For example, CIJA’s CEO, Shimon Koffler Fogel, issued a statement on behalf of CIJA on November 2015, in which he stated:

“…it is entirely appropriate and necessary for Canada to do its part in addressing the refugee crisis, including welcoming the displaced and vulnerable to Canada. The same focus applied to maximizing the impact of the military mission should also be applied to the humanitarian effort. As Canada moves forward with the noble objective of settling 25,000 refugees, the government should ensure that its plan has the greatest possible impact on the vulnerable groups we so desperately want to help.”

 

Sounds like CIJA is on board with Trudeau’s plan, right? Not so fast…

 

“According to the UN High Commissioner for Refugees, third state resettlement is not the preferred option, to be undertaken only when local solutions cannot be found. Canada should take in as many refugees as possible as quickly as possible based on an objective determination, not an arbitrary quota and timeline. This does not necessarily preclude the 25,000 by Dec. 31 target, but the overriding consideration must be “what would best serve the needs of the refugee population?”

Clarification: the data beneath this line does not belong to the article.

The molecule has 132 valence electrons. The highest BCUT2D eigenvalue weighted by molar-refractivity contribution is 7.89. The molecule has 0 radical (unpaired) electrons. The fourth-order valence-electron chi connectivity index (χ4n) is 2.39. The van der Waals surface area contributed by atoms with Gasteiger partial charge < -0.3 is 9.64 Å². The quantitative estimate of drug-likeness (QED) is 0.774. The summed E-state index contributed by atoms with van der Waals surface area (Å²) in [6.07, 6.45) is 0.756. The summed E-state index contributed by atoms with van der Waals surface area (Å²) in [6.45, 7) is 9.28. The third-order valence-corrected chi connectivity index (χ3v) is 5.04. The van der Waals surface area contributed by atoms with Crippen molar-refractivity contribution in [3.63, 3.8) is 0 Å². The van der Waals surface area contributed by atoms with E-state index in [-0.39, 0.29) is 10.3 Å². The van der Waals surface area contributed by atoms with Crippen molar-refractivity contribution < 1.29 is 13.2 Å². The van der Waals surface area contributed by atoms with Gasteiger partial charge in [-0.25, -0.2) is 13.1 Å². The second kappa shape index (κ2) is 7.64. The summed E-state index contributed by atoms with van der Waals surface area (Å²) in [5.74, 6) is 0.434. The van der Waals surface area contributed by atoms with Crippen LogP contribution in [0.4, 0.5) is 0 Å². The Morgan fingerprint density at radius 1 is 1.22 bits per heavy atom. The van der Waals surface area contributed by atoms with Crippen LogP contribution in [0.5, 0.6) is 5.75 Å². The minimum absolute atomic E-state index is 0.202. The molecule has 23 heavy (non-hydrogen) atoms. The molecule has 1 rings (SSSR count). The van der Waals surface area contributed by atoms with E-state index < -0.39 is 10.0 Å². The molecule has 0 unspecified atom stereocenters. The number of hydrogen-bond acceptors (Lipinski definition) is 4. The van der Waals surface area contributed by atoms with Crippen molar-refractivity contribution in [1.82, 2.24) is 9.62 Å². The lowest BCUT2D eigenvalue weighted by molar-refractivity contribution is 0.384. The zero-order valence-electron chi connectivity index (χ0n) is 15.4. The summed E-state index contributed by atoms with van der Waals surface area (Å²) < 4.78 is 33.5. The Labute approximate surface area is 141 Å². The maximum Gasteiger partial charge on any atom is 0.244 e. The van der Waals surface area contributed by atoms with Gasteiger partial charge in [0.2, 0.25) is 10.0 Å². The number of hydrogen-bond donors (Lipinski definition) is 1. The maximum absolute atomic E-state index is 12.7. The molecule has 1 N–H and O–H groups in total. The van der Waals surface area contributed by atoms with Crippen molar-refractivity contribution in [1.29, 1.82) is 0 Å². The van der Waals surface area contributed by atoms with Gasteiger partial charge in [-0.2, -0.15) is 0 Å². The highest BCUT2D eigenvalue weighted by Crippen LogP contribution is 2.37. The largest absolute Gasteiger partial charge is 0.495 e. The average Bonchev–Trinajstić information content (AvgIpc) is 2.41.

Canada should work with countries like Lebanon and Jordan, which are dealing directly with the crisis on the ground, to determine whether Canadian resources, or at least a portion of them, could achieve more by improving conditions for refugees in camps near the Syrian and Iraqi borders. In the long run, this could better provide what the vast majority of refugees want: a chance to return home when the conflict is resolved. CIJA has engaged in preliminary discussions with the King of Jordan to explore ways that Canadians can contribute directly to this cause, and we would welcome the Government of Canada joining us in this endeavor.”

 

My impression after reading the CIJA statement is that they are trying to walk a fine line between not openly opposing Syrian refugee resettlement in Canada, and advocating for an alternative focus on refugee assistance outside of Canada as a more effective means of addressing this enormous issue.